Talking Fingers' Read, Write and Type learning system is computer software for children ages 6-9 that teaches reading (phonics), writing (spelling) and typing (keyboarding skills) in one combined program. The program is research-based and classroom tested, showing "significant reading improvement" in the 10 years of testing in elementary school classrooms.
The program introduces children to keyboarding skills using two animated hands, Rightway and Lefty. The animated villian, Vexor, steals the letters, also known as the "storytellers" to keep them from writing down their stories. The child's goal is to foil Vexor as they play the different games, eventually going through the programs 40 different levels. Read, Write and Type claims that the child will not move onto new levels until they've demonstrated mastery of each one, yet it does not ever tell the child "you've failed" - the child simply keeps on playing until they finish the level.
The program also provides feedback for parents, showing progress charts to help identify the child's strengths and weaknesses.
Read, Write and Type is available for $35 for one student, or additional licenses can be purchased for more students, in a variety of configurations. You can choose to use the program online (which is what we did), or purchase a CD home edition, which comes with additional products, like a laminated keyboard, stickers and an activity book.
What we thought: I made the mistake of being the first one to try out the program when all my children were in the room. My first thought was that this program, even though it's technically geared for 6-9 year olds, would be a good fit for my 10 year old son, who loves computer learning, and could desperately use some computer skills. Well, as I started up the program, as soon as the sound came on, all the kids gathered around to see what I was doing. Oldest child said "That's kind of dumb." (Okay, I'll be blunt here - I thought so too!) As soon as the words were out, I knew there was no way my 10 year old would go near it.
I instead set up the program for my 7 year old (barely a beginning reader at this point) daughter, Kaitlyn. After all, the point is to learn to READ, write and type, and right now I'm much more concerned with the reading aspect of her education than the writing or typing. She tried out the program once, but balked every time after that when I asked her to do a lesson. "It's booooriiiing." She'd say. I was really surprised. Most of my kids will watch a 40 minute video showing water going from ice-cold to simmering, just to be able to have computer time - they don't even need sound! For her to forgo computer time, DURING THE SCHOOL WEEK, is unheard of. I sat down with her and tried it out, and she reluctantly went through the program, but not without quite a bit of pouting. At first, I thought that maybe my oldest child's remark about the program being dumb had also turned her against it. But after only a few minutes, I quickly realized that she had somehow, in her first time playing, gotten herself to a level that was above her skills.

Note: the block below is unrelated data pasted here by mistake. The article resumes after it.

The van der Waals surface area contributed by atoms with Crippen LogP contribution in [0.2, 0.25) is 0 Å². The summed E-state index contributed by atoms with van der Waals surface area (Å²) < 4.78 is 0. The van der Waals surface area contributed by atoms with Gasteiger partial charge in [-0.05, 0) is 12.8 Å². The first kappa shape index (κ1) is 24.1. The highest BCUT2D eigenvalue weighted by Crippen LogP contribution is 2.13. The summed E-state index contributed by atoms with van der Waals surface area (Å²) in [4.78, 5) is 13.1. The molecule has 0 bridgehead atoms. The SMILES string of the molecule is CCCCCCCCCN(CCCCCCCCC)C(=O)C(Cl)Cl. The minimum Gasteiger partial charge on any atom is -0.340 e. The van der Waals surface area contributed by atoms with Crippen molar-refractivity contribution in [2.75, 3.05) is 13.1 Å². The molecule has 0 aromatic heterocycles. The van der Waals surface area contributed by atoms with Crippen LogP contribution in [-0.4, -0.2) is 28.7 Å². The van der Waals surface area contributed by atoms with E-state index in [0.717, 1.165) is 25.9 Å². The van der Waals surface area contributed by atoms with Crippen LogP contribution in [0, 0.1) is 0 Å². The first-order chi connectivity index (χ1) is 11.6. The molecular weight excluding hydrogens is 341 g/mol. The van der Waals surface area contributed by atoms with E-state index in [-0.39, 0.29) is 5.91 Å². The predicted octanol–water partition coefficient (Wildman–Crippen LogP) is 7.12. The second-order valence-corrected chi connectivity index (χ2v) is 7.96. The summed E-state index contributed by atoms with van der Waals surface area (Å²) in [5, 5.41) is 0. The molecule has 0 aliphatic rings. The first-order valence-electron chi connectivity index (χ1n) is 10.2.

There were a few problems. First, once the child goes through the initial start-up, there is very little direction. She wasn't quite sure where she was supposed to go, or what she was supposed to do. I had to help her start randomly clicking areas of the screen to even find an activity to work on. No wonder she was bored! Second, I was startled, and disappointed, to see that unless the child types the WRONG letter for some of the games, the "Helping Hands" do NOT show the correct hand position at all. Unless I sat right there next to her showing her where and how to place her hands, and which fingers to use for which keys, she would only hunt and peck with her index fingers. Third, I don't agree with the fingering they DO use, when they use it. Mavis Beacon taught me, and the fingering for keyboarding that she teaches is fairly standard. RWT was having the child use, for instance, the INDEX finger to type a "C", even though correct hand position has the middle finger very naturally "fallling" down to hit the "C" key. Finally, despite the RWT materials saying that the child cannot progress beyond what he/she has mastered, Kaitlyn did manage to get way beyond what she knew, in both reading and typing.
This could be a good program for younger kids, especially those who enjoy a lot of silly in their learning. It was not a good fit for us. Partially because I like the computer only when it can teach something that I am unable to do myself; it seems pointless to put a child on the computer only to have to sit next to them and supervise the whole time to make sure they're learning what the program is supposed to teach. And partially because even at 7, Kaitlyn found the entire storyline of RWT to be silly and boring (and not just because she was already ahead of what she could easily do well).
Want to hear what other TOS Crew Members had to say about Read, Write and Type? Check out more reviews here.
Disclaimer: As a member of the 2010-2011 TOS Homeschool Review Crew, I received a complimentary subscription to Talking Fingers' Read, Write and Type online program in exchange for my fair, honest and unbiased review. No other compensation was received.